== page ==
I love the manipulation. Plus its so true to life the comment Mrs. Bennet says about Mrs. Long 'I do not believe Mrs. Long will do any such thing. She has two nieces of her own. She is a selfish, hypocritical woman, and I have no opinion of her.'' I have heard this sort of thing before in real life, I laughed when I read it. Of course I laughed at the first chapter and the cynicism of both Bennets.

As for Darcy. Total jerk thus far. I have a feeling that is not the way he is. I know enough about the story to know otherwise, even though I have never read it. But he seems to be the concieded jock type, too good for anyone but the head cheerleader.

The girls, well I think Lizzie is the second born after Jane, maybe. I am confused as to the birth rank. But I believe that Mary and Kat are the middle youngest with Lydia the youngest. And that Jane being the oldest and being asked by Bingley to dance twice was a very good thing to Mrs. Bennet.

I also loved that Lizzie eavesdropped on the Darcy/Bingley conversation, or it seemed to me she did.

Its a very fast read. Which is good.


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PostPosted: Wed Dec 07, 2005 5:10 pm 
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Wow, it's so great that you all had positive responses, at least so far! :)

Padme wrote:
I have heard this sort of thing before in real life,

YES! I loved that statement, Padme!
And isn't that the coolest thing about these "old" books, that, to someone who hasn't read them, might be seen to belong to a society that doesn't exist anymore? They don't, they belong to our society just as well.
They are about real people, who are the same all through the ages and nations, and about their little frailties and silliness, and Austen depicts them truthfully, but lovingly. :)

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PostPosted: Thu Dec 08, 2005 3:01 am 
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Hmmmh - well, I know I'm brilliant and all that, but, come on guys, the above can't have been the last word on Austen, can it? :scratch:

Shouldn't we be open for discussion now that the three first time readers have posted?

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PostPosted: Thu Dec 08, 2005 3:25 am 
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I am most seriously displeased with you ladies and gentlemen for enticing me into this. I opened the book late last night with the mild intention of going through the first two chapters, and was utterly lost. It was about 3AM before I got to bed, and DH got up at 6:30. :help:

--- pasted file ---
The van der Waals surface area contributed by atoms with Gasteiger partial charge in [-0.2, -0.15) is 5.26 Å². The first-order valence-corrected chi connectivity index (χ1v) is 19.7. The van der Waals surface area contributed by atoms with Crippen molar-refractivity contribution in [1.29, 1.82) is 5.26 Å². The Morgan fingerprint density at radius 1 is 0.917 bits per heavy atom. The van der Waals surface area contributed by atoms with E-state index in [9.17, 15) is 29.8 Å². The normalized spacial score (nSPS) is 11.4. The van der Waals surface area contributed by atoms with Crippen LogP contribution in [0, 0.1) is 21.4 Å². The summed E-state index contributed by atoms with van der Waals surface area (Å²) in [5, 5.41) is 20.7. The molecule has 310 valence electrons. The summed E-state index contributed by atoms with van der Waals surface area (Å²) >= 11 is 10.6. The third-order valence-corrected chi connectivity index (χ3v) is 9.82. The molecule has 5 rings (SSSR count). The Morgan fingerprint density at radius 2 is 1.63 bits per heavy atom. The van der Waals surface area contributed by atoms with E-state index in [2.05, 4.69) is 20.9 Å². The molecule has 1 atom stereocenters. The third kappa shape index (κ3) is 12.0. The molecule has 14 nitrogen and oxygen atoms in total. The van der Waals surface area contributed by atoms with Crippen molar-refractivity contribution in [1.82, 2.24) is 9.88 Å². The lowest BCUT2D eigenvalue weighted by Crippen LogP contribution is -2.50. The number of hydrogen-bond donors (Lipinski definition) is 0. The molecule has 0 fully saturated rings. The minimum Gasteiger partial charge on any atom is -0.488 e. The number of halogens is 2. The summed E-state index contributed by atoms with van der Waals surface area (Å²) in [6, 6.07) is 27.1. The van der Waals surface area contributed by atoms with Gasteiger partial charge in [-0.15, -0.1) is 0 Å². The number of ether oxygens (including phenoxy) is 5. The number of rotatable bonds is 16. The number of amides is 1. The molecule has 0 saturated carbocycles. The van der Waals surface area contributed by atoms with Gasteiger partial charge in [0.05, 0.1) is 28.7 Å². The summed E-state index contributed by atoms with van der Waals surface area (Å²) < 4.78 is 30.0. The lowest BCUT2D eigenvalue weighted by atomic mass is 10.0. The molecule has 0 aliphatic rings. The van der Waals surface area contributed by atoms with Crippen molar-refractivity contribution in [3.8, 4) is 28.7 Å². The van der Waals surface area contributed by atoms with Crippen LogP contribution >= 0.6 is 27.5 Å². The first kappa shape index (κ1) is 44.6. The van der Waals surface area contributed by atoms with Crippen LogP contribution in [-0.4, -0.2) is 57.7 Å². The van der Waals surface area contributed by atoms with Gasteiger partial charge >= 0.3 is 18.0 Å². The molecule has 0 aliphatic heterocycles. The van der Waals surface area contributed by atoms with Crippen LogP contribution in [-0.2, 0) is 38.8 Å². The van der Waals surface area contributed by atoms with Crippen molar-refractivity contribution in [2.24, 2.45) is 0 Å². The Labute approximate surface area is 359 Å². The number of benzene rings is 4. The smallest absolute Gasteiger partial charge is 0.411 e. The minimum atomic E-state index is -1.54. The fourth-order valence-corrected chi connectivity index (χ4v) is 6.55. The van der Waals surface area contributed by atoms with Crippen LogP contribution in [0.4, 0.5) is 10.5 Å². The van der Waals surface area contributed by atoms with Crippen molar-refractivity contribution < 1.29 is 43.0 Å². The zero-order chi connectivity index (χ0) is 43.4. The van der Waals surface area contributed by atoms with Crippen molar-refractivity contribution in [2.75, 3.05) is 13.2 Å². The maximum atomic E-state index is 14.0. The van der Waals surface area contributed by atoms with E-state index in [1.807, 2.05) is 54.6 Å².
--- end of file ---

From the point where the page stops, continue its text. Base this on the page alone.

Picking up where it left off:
Truly, no rest for the wicked. A great book, though. :D


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PostPosted: Thu Dec 08, 2005 3:34 am 
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I get to respond now, right? I'll start with Alatar.


Alatar wrote:
I admit I am very surprised at the writing style. I expected something like George Elliot in style but it's more like Wilde's "Importance of Being Earnest". I did not expect the amount of conversation. The first two chapters contain practically no descriptive narrative aside from what is gleaned from the conversations. The first real section of descriptive narrative is in the third chapter. In the fourth we begin with yet another conversation followed by a "wrap up" of sorts.


Yes! Much of the story is told in dialog, and quite witty dialog at that. Austen is a strikingly 'modern' writer, don't you think?

Alatar wrote:
Of course, the scene is well set as far as character is concerned, but as a novice I have no idea of the Bennets social status.


Well, I hope it won't annoy Hobby, but... I think it's accurate to picture the Bennets as clinging by their fingernails to just about the lowest rung of the landed gentry ladder.

Alatar wrote:
What is obvious almost immediately is Austens ability to write sardonic wit very well. I find myself very much identifying with Mr. Bennet and smiling along with his teasing and deliberate obtuseness. It's hard to imagine how or why he ended up married to an apparently social climbing harridan like his wife, although there is a sense of genuine affection there.


I think she was pretty. :)


Alatar wrote: